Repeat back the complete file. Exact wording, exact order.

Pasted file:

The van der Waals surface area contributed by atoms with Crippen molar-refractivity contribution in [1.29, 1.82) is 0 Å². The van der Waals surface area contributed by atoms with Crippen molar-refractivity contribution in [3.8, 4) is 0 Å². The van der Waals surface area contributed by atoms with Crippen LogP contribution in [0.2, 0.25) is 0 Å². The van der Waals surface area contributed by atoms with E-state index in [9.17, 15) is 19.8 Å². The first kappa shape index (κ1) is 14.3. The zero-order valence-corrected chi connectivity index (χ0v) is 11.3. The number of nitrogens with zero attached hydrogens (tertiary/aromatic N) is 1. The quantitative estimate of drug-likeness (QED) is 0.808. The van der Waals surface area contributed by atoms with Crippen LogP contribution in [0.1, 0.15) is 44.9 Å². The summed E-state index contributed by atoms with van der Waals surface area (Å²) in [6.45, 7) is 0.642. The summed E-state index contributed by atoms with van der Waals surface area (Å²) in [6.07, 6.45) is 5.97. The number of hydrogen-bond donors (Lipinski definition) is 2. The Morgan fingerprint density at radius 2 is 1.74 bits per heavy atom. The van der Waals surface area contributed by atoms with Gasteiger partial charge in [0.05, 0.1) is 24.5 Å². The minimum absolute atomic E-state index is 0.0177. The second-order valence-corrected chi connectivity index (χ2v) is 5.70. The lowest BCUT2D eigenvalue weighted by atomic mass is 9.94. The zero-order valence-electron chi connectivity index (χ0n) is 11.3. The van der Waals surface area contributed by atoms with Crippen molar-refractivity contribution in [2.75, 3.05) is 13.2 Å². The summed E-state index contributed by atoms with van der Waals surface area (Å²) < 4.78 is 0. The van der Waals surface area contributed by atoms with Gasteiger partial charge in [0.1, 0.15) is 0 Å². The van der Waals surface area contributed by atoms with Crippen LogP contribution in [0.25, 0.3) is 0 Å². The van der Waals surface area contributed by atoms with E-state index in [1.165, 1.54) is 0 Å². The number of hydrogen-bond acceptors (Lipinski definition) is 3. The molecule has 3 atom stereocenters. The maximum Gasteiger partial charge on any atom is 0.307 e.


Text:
The van der Waals surface area contributed by atoms with Crippen molar-refractivity contribution in [1.29, 1.82) is 0 Å². The van der Waals surface area contributed by atoms with Crippen molar-refractivity contribution in [3.8, 4) is 0 Å². The van der Waals surface area contributed by atoms with Crippen LogP contribution in [0.2, 0.25) is 0 Å². The van der Waals surface area contributed by atoms with E-state index in [9.17, 15) is 19.8 Å². The first kappa shape index (κ1) is 14.3. The zero-order valence-corrected chi connectivity index (χ0v) is 11.3. The number of nitrogens with zero attached hydrogens (tertiary/aromatic N) is 1. The quantitative estimate of drug-likeness (QED) is 0.808. The van der Waals surface area contributed by atoms with Crippen LogP contribution in [0.1, 0.15) is 44.9 Å². The summed E-state index contributed by atoms with van der Waals surface area (Å²) in [6.45, 7) is 0.642. The summed E-state index contributed by atoms with van der Waals surface area (Å²) in [6.07, 6.45) is 5.97. The number of hydrogen-bond donors (Lipinski definition) is 2. The Morgan fingerprint density at radius 2 is 1.74 bits per heavy atom. The van der Waals surface area contributed by atoms with Gasteiger partial charge in [0.05, 0.1) is 24.5 Å². The minimum absolute atomic E-state index is 0.0177. The second-order valence-corrected chi connectivity index (χ2v) is 5.70. The lowest BCUT2D eigenvalue weighted by atomic mass is 9.94. The zero-order valence-electron chi connectivity index (χ0n) is 11.3. The van der Waals surface area contributed by atoms with Crippen molar-refractivity contribution in [2.75, 3.05) is 13.2 Å². The summed E-state index contributed by atoms with van der Waals surface area (Å²) < 4.78 is 0. The van der Waals surface area contributed by atoms with Gasteiger partial charge in [0.1, 0.15) is 0 Å². The van der Waals surface area contributed by atoms with Crippen LogP contribution in [0.25, 0.3) is 0 Å². The van der Waals surface area contributed by atoms with E-state index in [1.165, 1.54) is 0 Å². The number of hydrogen-bond acceptors (Lipinski definition) is 3. The molecule has 3 atom stereocenters. The maximum Gasteiger partial charge on any atom is 0.307 e.